A feral-free compound was developed for the western swamp tortoise based on the Warrawong design. Probably the only downside was the refusal of the government authorities to give due and justified recognition to Warrawong. The western swamp tortoise program actually was awarded a Banksia Environment Award. It was Warrawong Sanctuary who really deserved that award. It is disappointing to see government departments, in Australia, continually stealing designs and ideas from the private sector without due recognition.

The reason for the opposition is very simple. Today, in Australia, approximately one billion dollars per annum is spent by various government bodies in the name of conservation. Very little of these funds actually do anything for conservation. A vast sponge of public servants soon group themselves to suck up this money. It is so clear, to anyone who wishes to consider the matter, that the way to save Australia’s wildlife is simply to create safe areas for them. Although the Warrawong fence did not need approval, it had to be stopped at all costs.

A two point campaign was launched to stop the fence. On the one hand the local council, Stirling Council, took out a court injunction to stop the fence. That injunction has never been lifted. On the other hand the Premier of South Australia, Don Dunstan, called a special Executive Council Meeting of the South Australian Government. Although I had broken no law, the police were ordered to lock me up. I was only released on signing a document agreeing not to build the fence.

Since this document was signed under duress, it was ignored and the fence was built. However, it would take years to understand how an unhappy group of public servants could wield so much power.

Help came from a most unexpected quarter. A police car called to pick me up. Could I please come and talk to the Head of Stirling Police. He was very embarrassed. He had found out that I had not broken any law. Yet I had been arrested and locked up. It was all a terrible mistake. I could go and get on with the job. The police would not interfere again. For seven years they kept their word. By then the fence was finished.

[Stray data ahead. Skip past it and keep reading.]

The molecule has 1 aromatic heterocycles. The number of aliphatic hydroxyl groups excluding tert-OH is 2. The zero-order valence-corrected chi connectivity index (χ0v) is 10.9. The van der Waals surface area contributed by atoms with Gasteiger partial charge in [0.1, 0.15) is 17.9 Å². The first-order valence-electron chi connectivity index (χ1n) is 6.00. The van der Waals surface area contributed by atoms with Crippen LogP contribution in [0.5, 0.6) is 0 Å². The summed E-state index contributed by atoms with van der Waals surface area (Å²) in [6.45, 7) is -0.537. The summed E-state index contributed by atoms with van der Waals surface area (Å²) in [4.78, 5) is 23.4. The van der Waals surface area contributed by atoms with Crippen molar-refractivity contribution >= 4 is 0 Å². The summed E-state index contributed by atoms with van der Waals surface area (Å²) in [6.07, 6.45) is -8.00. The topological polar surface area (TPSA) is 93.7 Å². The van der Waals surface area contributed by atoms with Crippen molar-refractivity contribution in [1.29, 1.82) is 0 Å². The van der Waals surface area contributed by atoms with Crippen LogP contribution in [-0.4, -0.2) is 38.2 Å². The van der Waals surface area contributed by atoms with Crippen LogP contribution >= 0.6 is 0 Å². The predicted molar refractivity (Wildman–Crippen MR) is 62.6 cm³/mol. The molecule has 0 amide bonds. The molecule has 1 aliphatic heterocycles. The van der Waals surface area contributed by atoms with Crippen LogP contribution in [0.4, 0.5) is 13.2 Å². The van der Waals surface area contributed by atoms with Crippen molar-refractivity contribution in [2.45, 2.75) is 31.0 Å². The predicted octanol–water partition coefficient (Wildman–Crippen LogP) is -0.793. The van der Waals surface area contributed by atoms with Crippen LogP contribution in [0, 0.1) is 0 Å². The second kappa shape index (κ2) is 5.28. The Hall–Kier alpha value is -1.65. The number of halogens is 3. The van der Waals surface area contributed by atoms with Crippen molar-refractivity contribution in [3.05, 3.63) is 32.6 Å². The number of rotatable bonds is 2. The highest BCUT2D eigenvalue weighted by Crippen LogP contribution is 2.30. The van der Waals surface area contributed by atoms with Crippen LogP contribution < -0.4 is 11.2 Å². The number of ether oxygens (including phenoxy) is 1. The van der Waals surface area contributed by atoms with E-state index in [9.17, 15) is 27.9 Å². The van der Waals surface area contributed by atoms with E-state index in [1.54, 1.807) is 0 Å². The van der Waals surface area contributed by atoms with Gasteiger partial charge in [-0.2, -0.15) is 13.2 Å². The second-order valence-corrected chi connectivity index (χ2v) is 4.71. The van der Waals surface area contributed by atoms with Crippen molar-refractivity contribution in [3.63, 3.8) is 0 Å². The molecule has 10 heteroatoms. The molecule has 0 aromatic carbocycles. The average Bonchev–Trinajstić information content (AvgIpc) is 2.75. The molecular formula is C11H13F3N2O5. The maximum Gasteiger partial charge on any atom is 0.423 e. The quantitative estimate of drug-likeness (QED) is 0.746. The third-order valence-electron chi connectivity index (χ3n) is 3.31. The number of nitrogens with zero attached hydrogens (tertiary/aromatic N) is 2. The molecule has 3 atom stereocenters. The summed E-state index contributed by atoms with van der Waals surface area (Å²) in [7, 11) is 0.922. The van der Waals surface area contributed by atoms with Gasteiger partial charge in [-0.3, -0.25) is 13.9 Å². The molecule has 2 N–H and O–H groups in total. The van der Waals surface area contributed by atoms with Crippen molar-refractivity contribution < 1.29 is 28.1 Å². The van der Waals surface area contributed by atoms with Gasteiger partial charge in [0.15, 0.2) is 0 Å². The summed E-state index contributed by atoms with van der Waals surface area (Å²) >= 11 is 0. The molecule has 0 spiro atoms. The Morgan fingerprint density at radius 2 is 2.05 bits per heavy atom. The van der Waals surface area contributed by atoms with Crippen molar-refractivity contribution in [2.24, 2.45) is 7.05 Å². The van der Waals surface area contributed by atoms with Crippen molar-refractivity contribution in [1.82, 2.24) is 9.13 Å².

It was all too much for my family. My marriage was over. So were all my dreams. Although all my life’s earnings had been spent on Warrawong, its value was only $102,000. The pools, trees, shrubs and wildlife habitat were worth nothing. Warrawong was to be sold. By some good fortune I met Proo. We went into debt and bought Warrawong. The dream was once again alive.

The fence round Warrawong Sanctuary was completed in September 1982 just ten years after it was commenced. Although today, we would consider the eradication of ferals from 14 hectares to be a trivial undertaking, it was not so easy then.

There were a few rabbits within the fence when it was completed. There were also a few foxes. The rabbits didn’t last long. The foxes ate them. I was to learn my first lesson on foxes.

There are two sorts of foxes as far as developing fox free areas are concerned.. There are those who believe they belong to the place and those who believe they do not. The second group are easy to keep out. The first group cannot be kept out. They must be destroyed. If a fox believes the area is part of its range then it will do anything to enter that area. The day after the fence was “closed” at Warrawong Sanctuary, there were holes under the fence a person could crawl through.

I set rabbit traps in those holes and the next day there would be another adjacent hole you could crawl through. The fence wasn’t working, it was time to learn about baiting. A properly conducted baiting program destroyed approximately 60 foxes. Fortunately there were no deviants. Warrawong Sanctuary had no further problem with foxes.

Two cats lived on Warrawong Sanctuary when the fence was closed. Both were trapped and removed. The only further problem we had from cats was later during the “cat debate” when a number were thrown over the fence. However, they were in alien territory and just wanted to get out. They were very easily caught.

Since commencing development of Warrawong Sanctuary in 1969, a number of different habitats had been developed. These included open grasslands, scrubland, open forest, closed forest, rainforest, lakes, reedbeds, creeks and pools. By the time the ferals had been removed in 1982, Warrawong was ready to receive its new inhabitants.

Where does one get animals to reintroduce back into their former range now made safe? I had listened to the propaganda from the zoos for many years. They had talked of being an ark from which animals could somehow return to their lands again. I approached Adelaide Zoo. No! No! No! They don’t do things like that. Oh! No! That is not what zoos are for. I have not yet been able to find out what zoos are for. It was not until we had bought Buckaringa Sanctuary and on a visit there discovered Adelaide Zoo illegally taking rare animals from our land that I was able to get Adelaide Zoo to pretend to co-operate. However, that story appears later.